To give a practical example, if one decides one might have an ethical duty to provide food to someone, one might legitimately ask, "To how many?"
The only political system that can answer that is socialism
Not at all. Quite the opposite, in fact.

Socialism is a refusal to answer the problem, a refusal even to think about it, really. It tries to eliminate it by the arbitrary and and impossible axiom," let's pretend everybody can be equal."

In Cuba you can find billboards reading, "Socialismo o muerte" ("Socialism or death") What we have discovered is that that is no either/or choice, but rather a both/and choice: "Socialismo es muerte" -- Socialism IS death. Just how moral is a system that has never succeeded anywhere on the planet, though tried repeatedly, and has always piled up the corpses? What could be ethical about opting for anything like that? That looks like a major ethical failure, not an answer to the problem of defining the limits of an ethical concern.

But the government issue is beside the point, for the moment. What we're talking about in terms of ethics is "border" criteria for the individual ethical decision, not handing ethical responsibility over to the government. Because whatever we decide for the government, the individual is a microcosm of the issues.

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henry quirk
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"let's pretend everybody can be equal"

Post by henry quirk » Wed Apr 10, 2019 6:07 pm

Actually, it's more like: 'you, who produces, must provide for that one, who cannot or -- often -- will not produce for himself'.

Socialism (any version you care to foist up) isn't faux-egalitarianism: it's actual, real, in your face, parasitism (centrally planned for 'their' convenience).

*

The border: here and now, barriers are the best, stopgap measure (preferably landmines but razorwire fences if the notion of blowin' people up offends you).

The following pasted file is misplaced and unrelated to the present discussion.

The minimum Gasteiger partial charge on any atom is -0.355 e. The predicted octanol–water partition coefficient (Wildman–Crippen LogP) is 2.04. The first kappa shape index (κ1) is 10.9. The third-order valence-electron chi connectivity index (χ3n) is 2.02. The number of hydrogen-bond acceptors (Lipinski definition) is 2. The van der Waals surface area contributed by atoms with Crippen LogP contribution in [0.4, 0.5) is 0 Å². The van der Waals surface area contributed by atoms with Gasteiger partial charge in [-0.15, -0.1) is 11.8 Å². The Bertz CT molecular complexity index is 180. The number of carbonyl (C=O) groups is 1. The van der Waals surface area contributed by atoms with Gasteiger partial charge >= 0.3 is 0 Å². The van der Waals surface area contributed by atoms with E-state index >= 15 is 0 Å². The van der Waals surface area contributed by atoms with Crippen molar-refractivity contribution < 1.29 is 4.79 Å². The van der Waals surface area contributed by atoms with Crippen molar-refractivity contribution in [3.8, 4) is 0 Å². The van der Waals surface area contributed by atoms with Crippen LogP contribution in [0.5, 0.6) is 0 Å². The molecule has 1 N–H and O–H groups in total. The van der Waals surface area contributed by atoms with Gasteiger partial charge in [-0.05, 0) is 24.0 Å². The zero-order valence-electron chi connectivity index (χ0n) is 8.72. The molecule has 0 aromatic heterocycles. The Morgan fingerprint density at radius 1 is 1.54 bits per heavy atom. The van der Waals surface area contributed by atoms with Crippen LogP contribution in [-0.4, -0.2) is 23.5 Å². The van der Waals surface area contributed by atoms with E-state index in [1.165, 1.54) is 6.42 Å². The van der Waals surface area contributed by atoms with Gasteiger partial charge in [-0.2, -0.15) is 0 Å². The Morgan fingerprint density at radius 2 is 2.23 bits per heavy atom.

Here and later: ?

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henry quirk
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Post by henry quirk » Thu Apr 11, 2019 12:58 am

I live in a house...it's my house...I paid for it...I pay for its upkeep...it's my house.

Yeah?

Okay.

A whole whack of folks, unhappy with their own homes, show up on my doorstep sayin' 'lil Quirk, lil Quirk, let us in!' They wanna live in my house (sleep in my bed, raid my fridge, watch my porn, drink my coffee, smoke my tobacco) and they think they have a 'right' to do this.

Do they?

Of course not.

Even if some of these folks can contribute to my lil economy (instead of just drainin' it), they don't get to come in to my house unless I say they can. And, if I say some can enter and squat, I decide where they squat and what they do...cuz it's my house, not theirs..they're guests (mi casa no es tu casa).

Now, a nation is like a house owned by a buncha folks...some wanna let any- and every-one in who comes a'knockin'...others wanna be more discriminating, applyin' a standard for (non)entry...bastids just wanna turn the lot away at the threshold (go home, unwanted masses!).

Seems to me: till the nation's owners decide what it is they wanna do (and then codify this) the doors oughta stay 'closed'.

Right now: Americans are all over the place about who to let in, why to let in, etc. ...our codifications are equally all over the place...we roommates need to make some decisions and -- as I say -- them masses need to stay out till we do.


Landmines, baby... :boom:
Last edited by henry quirk on Thu Apr 11, 2019 1:07 am, edited 1 time in total.

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Immanuel Can
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Re:

Post by Immanuel Can » Thu Apr 11, 2019 1:07 am

henry quirk wrote:
Thu Apr 11, 2019 12:58 am
I live in a house...it's my house...I paid for it...I pay for its upkeep...it's my house.
Yep, good.

But the personal side of the question returns: in ethics, how do we draw the boundaries between people we owe an ethical duty, and those who are outside of it?

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henry quirk
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"how do we draw the boundaries between people we owe an ethical duty, and those who are outside of it?"

Post by henry quirk » Thu Apr 11, 2019 1:23 am

For me, it's simple: if I love you, you win; if I don't, go pound sand.

As a nation: we (should) ally with the like-minded, oppose the shitmongers, assist -- in their own homes, within reason -- the worthy needy, and turn a blind eye to the unworthy.

What makes for worthy neediness? Natural disaster is the standard.